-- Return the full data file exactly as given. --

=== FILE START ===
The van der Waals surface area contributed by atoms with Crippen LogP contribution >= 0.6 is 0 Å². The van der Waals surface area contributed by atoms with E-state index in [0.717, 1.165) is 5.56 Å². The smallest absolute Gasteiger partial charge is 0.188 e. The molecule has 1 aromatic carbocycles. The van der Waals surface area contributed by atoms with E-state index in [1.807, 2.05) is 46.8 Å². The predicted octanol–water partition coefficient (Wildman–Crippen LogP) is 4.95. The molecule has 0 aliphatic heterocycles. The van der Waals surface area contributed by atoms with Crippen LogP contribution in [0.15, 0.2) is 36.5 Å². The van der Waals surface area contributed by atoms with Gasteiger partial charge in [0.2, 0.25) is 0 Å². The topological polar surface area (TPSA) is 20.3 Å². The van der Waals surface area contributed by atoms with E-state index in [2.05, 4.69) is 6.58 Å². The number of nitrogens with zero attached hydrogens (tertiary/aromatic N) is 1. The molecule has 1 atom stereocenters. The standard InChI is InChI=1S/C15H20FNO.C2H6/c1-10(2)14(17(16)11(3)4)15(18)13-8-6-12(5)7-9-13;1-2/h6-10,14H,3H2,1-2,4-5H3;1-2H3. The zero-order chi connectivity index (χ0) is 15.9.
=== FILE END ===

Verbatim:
The van der Waals surface area contributed by atoms with Crippen LogP contribution >= 0.6 is 0 Å². The van der Waals surface area contributed by atoms with E-state index in [0.717, 1.165) is 5.56 Å². The smallest absolute Gasteiger partial charge is 0.188 e. The molecule has 1 aromatic carbocycles. The van der Waals surface area contributed by atoms with E-state index in [1.807, 2.05) is 46.8 Å². The predicted octanol–water partition coefficient (Wildman–Crippen LogP) is 4.95. The molecule has 0 aliphatic heterocycles. The van der Waals surface area contributed by atoms with Crippen LogP contribution in [0.15, 0.2) is 36.5 Å². The van der Waals surface area contributed by atoms with Gasteiger partial charge in [0.2, 0.25) is 0 Å². The topological polar surface area (TPSA) is 20.3 Å². The van der Waals surface area contributed by atoms with E-state index in [2.05, 4.69) is 6.58 Å². The number of nitrogens with zero attached hydrogens (tertiary/aromatic N) is 1. The molecule has 1 atom stereocenters. The standard InChI is InChI=1S/C15H20FNO.C2H6/c1-10(2)14(17(16)11(3)4)15(18)13-8-6-12(5)7-9-13;1-2/h6-10,14H,3H2,1-2,4-5H3;1-2H3. The zero-order chi connectivity index (χ0) is 15.9.